The face of the bartender haunts me. I think of his story, his compassion, his grace as I escaped the somber apartment to go to the downtown hotel. I would savor the moment that he would leave, and I would be able to walk the two blocks to see what became a familiar face. He listened to me, offered me a place to stay when he saw the splint around my wrist and pushed more food on me as he noticed the dropped pounds.
I wish I had been able to say goodbye. I wish he could see me now, in my new home, in my new place, happy, smiling and unafraid. I wish he could see my strength. Sometimes I wonder if he ever thinks of me, and wonders where I disappeared to without a trace. It haunts me that he might think the splint led to something even more terrible.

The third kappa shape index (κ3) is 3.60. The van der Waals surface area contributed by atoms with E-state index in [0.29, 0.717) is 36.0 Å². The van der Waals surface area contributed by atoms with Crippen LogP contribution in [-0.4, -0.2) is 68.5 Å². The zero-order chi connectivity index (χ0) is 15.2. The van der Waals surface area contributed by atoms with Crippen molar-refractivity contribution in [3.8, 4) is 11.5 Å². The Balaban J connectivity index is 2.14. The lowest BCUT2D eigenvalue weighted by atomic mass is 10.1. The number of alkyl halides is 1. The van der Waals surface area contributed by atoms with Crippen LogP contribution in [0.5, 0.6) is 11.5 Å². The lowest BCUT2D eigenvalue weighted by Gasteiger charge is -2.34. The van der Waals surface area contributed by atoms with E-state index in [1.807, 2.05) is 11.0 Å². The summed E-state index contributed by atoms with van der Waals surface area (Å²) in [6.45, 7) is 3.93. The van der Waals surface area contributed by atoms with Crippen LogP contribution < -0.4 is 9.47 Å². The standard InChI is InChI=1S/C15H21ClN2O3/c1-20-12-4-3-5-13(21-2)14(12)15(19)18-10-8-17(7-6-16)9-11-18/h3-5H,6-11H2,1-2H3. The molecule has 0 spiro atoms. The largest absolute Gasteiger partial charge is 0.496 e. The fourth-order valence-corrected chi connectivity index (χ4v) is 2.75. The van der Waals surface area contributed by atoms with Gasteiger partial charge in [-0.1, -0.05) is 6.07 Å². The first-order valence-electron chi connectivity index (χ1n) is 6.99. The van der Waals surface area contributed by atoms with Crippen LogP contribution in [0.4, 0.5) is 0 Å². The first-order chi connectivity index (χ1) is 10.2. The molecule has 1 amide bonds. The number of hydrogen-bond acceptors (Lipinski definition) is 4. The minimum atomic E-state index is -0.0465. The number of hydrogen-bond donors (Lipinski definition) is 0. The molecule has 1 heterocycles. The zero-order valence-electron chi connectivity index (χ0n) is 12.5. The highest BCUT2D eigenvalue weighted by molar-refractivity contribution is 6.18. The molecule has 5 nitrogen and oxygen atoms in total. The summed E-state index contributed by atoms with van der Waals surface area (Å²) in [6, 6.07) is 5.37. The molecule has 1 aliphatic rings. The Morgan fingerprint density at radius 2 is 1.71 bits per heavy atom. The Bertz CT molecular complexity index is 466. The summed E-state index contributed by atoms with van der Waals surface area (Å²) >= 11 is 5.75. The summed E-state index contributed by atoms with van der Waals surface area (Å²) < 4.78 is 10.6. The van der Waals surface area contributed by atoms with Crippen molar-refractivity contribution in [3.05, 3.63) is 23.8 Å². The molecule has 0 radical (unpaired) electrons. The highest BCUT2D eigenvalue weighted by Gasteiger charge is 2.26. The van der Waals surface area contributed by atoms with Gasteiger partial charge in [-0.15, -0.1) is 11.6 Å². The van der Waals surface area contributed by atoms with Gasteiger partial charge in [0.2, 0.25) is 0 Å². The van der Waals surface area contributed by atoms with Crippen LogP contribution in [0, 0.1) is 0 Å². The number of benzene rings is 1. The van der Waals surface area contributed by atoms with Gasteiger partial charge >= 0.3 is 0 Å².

But then, in the quietest moments, he knows exactly where I am. He already saw that strength in me. He saw the glints of a new home for me, my smile and me happy again. That’s why he was there, an angel, waiting at the hotel bar to welcome a young, struggling woman that escaped her prison every now and then to see him. That’s why during each conversation, he entangled messages of hope, and strength-- little nudgings that would soon teach me that freedom, along with prison, was my choice.